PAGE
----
Much of the former Soviet bloc has become a destination for new Chinese migrants. Throughout Russia, Eastern Europe and Central Asia, Chinese migrants are engaged in entrepreneurial activities, primarily as petty merchants of consumer goods in unsteady economies. This book situates these migrants within the broader context of Chinese globalization and China’s economic "rise." It traces the origins of Chinese migration into the region, as well as the conditions that have allowed migrants to thrive. Furthermore, it discusses the perception that Chinese globalization is purely economic and explores the relationship among petty merchants, labourers and institutional investors. Finally, by examining the movement of China’s minorities into Central Asia, this book challenges the ethnic construct of new "Chinese" migration.
Table of Contents
Introduction—Globalization Without Gravitas: Chinese Migrants in Transition Economies - Felix B. Chang Part I: Russia: A Centuries-Old Diaspora 1. Historical and Contemporary Trends of Chinese Labor Migration into Siberia - Vladimir Datsyshen 2. The Chinese Experience in Russia: Adaptation, Tolerance, Law and Politics - Alexander Larin 3. Perceptions of Chinese Migrants in The Russian Far East - Victor Larin Part II: Central Asia: The Multiethnic Dimensions of "Chinese" Migration 4. The Dynamics of Contemporary Chinese Expansion into Central Asia - Yelena Y. Sadovskaya 5. Patterns of Contermporary "Chinese" Migration Into Kazakhstan - Yelena Y. Sadovskaya Part III: Eastern Europe: Chinese Entrepreneurs at The Gates of the European Union 6. Myth and Migration: Zhejiangese Merchants in Serbia - Felix B. Chang 7. The Chinese Under Serbian Laws - Felix B. Chang 8. The Chinese and Their Competitors in Bulgaria - Anna Krasteva 9. Filmic Representations of The Chinese Presence in Serbia, Croatia, Bosnia and Slovenia - Sunnie T. Rucker-Chang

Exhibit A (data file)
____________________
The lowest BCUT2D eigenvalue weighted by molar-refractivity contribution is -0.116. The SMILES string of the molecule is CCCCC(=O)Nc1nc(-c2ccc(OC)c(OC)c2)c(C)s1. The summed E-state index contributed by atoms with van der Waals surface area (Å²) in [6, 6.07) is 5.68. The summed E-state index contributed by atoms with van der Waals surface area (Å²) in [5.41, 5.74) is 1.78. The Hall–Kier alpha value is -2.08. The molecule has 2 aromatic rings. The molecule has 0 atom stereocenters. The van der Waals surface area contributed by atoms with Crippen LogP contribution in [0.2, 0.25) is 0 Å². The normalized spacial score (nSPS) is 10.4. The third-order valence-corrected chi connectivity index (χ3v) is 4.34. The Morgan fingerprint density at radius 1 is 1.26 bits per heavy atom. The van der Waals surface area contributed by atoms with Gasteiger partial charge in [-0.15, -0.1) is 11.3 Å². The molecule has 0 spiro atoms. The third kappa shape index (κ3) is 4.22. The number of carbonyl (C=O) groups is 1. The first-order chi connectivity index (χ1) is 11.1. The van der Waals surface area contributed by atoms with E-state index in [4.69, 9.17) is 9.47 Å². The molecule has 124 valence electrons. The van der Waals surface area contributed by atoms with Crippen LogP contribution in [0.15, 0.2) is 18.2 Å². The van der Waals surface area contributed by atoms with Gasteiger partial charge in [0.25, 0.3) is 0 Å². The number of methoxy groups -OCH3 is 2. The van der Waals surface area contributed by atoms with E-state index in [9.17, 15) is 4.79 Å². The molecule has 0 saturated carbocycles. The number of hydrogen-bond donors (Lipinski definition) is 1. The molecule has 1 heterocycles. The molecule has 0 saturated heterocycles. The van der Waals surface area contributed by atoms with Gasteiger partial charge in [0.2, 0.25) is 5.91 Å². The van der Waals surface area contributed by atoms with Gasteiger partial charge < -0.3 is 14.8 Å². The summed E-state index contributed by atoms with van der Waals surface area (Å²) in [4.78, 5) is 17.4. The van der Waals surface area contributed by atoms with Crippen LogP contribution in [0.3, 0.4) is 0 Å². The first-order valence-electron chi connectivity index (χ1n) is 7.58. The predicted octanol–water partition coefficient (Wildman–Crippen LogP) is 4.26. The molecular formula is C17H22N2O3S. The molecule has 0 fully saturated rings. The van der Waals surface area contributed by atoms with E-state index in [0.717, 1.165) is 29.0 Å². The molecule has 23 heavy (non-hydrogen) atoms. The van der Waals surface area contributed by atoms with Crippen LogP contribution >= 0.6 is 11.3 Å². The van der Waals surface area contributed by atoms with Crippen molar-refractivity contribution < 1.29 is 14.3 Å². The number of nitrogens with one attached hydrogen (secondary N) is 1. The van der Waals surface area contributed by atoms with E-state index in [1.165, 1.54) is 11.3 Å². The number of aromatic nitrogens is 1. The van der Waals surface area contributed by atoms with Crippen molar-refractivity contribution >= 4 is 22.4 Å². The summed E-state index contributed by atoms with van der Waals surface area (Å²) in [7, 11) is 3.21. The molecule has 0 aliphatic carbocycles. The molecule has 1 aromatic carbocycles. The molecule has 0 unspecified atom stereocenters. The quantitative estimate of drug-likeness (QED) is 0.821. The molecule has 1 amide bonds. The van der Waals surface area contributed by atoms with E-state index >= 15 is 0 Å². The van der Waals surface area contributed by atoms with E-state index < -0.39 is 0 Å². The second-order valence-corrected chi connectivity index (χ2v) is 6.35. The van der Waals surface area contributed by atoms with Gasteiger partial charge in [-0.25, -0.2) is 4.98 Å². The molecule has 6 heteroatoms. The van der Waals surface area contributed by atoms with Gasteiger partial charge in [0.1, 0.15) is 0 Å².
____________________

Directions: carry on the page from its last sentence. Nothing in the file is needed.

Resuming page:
Felix B. Chang teaches at University of Cincinnati College of Law, USA.
Sunnie T. Rucker-Chang has taught at Ohio State University, University of Akron, Xavier University, and Northern Kentucky University, USA.
"The essays collected in this volume are a welcome contribution, especially to the almost non-existing literature on Chinese migration to certain regions of Central Asia and Eastern Europe, and therefore provide a valuable starting point for students of migration and area studies." - Martina Bofulin, University of Ljubljana; Pacific Affairs 2013.